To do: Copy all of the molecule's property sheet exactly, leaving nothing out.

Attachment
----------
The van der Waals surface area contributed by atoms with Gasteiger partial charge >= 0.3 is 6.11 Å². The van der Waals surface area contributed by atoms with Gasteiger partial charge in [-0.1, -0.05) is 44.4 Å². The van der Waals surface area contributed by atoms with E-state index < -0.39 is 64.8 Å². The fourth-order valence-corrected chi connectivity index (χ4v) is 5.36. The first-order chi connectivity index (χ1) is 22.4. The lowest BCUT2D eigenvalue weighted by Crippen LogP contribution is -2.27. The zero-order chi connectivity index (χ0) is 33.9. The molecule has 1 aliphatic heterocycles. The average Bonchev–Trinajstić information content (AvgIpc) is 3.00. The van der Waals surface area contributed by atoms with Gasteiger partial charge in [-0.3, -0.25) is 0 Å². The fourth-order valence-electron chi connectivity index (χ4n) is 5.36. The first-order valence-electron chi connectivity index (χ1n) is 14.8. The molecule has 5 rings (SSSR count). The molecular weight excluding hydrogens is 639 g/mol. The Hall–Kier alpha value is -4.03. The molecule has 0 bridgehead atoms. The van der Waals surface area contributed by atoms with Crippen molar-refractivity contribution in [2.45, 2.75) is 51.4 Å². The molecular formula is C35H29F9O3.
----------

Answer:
The van der Waals surface area contributed by atoms with Gasteiger partial charge >= 0.3 is 6.11 Å². The van der Waals surface area contributed by atoms with Gasteiger partial charge in [-0.1, -0.05) is 44.4 Å². The van der Waals surface area contributed by atoms with E-state index < -0.39 is 64.8 Å². The fourth-order valence-corrected chi connectivity index (χ4v) is 5.36. The first-order chi connectivity index (χ1) is 22.4. The lowest BCUT2D eigenvalue weighted by Crippen LogP contribution is -2.27. The zero-order chi connectivity index (χ0) is 33.9. The molecule has 1 aliphatic heterocycles. The average Bonchev–Trinajstić information content (AvgIpc) is 3.00. The van der Waals surface area contributed by atoms with Gasteiger partial charge in [-0.3, -0.25) is 0 Å². The fourth-order valence-electron chi connectivity index (χ4n) is 5.36. The first-order valence-electron chi connectivity index (χ1n) is 14.8. The molecule has 5 rings (SSSR count). The molecular weight excluding hydrogens is 639 g/mol. The Hall–Kier alpha value is -4.03. The molecule has 0 bridgehead atoms. The van der Waals surface area contributed by atoms with Crippen molar-refractivity contribution in [2.45, 2.75) is 51.4 Å². The molecular formula is C35H29F9O3.